Something I’ve noticed for a while now, but in your wideband spectrum of white noise measurement, Fig. 3 & Fig. 4 in this case, it states -4dBFS, but doesn’t the graph show it at -40dBFS?

In analyses like these, the individual levels of each FFT bin or spectral component are not the same as the signal level. That is equal to the RMS sum of the FFT bins. Each spectral component of the noise signal lies around -40dBFS but together they add up to -4dBFS.

John Atkinson
Editor, Stereophile

Bogolu Haranath's picture

May I suggest reviewing the new Benchmark HPA4 headphone amp/pre-amp? ......... Specs say 256 step volume control and, the head-amp specs also look excellent ......... You could compare it with the passive volume control, you are currently using :-) ...........

John Atkinson's picture
Bogolu Haranath wrote:
May I suggest reviewing the new Benchmark HPA4 headphone amp/pre-amp?

Great suggestion, I'll get on it.

John Atkinson
Editor, Stereophile

Bogolu Haranath's picture

Great ........ Looking forward for the review :-) .........

Bogolu Haranath's picture

May I also suggest reviewing Auralic Polaris? :-) ...........

Integrated amp for the 21st century :-) ............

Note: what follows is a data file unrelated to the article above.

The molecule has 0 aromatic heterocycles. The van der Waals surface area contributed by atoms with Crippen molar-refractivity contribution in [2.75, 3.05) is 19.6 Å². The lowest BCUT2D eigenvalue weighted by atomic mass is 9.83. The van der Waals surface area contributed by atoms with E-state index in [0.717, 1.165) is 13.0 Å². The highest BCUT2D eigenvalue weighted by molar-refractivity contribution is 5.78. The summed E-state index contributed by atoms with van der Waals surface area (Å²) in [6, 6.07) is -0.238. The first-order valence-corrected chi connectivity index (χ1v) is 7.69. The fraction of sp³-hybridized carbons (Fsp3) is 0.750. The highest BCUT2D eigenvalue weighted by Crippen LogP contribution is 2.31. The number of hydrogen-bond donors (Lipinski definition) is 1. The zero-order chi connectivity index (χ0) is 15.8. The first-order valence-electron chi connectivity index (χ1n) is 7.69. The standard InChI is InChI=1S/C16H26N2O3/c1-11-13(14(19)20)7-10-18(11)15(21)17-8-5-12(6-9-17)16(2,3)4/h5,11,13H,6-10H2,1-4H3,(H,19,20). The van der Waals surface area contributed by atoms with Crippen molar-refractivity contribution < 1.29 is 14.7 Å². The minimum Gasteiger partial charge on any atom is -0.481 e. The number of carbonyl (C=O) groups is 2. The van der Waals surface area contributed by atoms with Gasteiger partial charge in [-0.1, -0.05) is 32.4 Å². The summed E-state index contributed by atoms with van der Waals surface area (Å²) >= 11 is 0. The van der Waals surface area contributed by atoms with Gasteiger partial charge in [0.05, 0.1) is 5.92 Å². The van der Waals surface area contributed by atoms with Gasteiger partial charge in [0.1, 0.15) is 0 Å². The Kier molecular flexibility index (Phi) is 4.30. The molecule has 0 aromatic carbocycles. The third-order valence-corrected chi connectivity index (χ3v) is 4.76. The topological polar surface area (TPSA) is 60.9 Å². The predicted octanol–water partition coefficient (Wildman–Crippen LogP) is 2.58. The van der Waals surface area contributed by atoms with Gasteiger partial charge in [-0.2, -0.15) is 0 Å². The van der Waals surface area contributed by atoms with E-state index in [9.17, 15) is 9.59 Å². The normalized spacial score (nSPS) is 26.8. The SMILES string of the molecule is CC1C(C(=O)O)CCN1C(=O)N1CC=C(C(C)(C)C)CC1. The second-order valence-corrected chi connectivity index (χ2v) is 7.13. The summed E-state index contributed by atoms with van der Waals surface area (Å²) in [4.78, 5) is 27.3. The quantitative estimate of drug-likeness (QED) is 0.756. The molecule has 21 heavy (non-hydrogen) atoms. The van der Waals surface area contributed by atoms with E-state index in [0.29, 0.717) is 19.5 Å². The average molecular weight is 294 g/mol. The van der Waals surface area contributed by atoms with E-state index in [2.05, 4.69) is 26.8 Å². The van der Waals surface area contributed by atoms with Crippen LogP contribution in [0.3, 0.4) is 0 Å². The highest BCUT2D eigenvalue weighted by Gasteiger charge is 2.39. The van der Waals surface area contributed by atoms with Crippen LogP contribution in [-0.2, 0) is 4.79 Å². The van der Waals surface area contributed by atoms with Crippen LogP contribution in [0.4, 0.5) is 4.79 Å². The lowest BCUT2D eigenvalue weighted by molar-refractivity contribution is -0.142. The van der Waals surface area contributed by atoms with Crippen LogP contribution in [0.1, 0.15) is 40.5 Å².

Kurt@Andersen's picture

Dear John

I could be very cool to have historial "competition review" between the hitorical outstanding BB PCM 1704** dac (derived from PCM63/1702 dating all way back to mid 80 ties) and how this brilliant Burr Brown R2R technology have found its way into modern FPGA implementations in Denafrips Terminator and Soekris 1541 who both are cutting edge implementaions of this fundamental Signed Magnitude R2R ladder, with clever reclocking and femto level clock oscillators to eliminate jitter, etc etc.

Thanks Kurt

tonykaz's picture

When one sounds a tad better is it because of the Interconnects?, the difference in Interconnects?, the associated equipment's interface preferences, the physical location of magnetic fields or what???

I've done this same test yielding day to day performance flips. Am I Neurotic? Are all of us Neurotic? My Esoteric Audio Store Ownership experience provided convincing evidence that Audiophiles are a combination of Neurotic & Psychotic behaviors. ( which is probably why families/wives eventually condemn us to the dam Basement ).

Dave Wasserman ( Stereo Exchange ) just did an Audiophiliac Video about his Decades as a Used Equipment Specialist. He reveals the underlying foundation of our audiophile Hobby. It's a Must-See!

Dam it, that Chord Stuff is nice, probably nicer than the PS Audio stuff but PS is one of our few local outfits. We gotta nod to Paul McGowan, don't we?, I sure do! And... we gotta nod to Schiit despite their shitty name, phew, when are they gonna changeover to Stoddard & Moffat? ( isn't S&M naughty enough for them and their youngish, tatted-up customer base?)

We're just around the corner from everything being Class D, no look'n back but there will STILL be the White-Nuckle Grip on Analog from a tiny group tenaciously holding/collecting/hoarding and loving their Fossil Fuel Based, Ozone killing music Format and their Class A Hot Box Electronics, god love em. Harley-Davidson just announced their new Line of Electric Motorcycles ( not made in USA )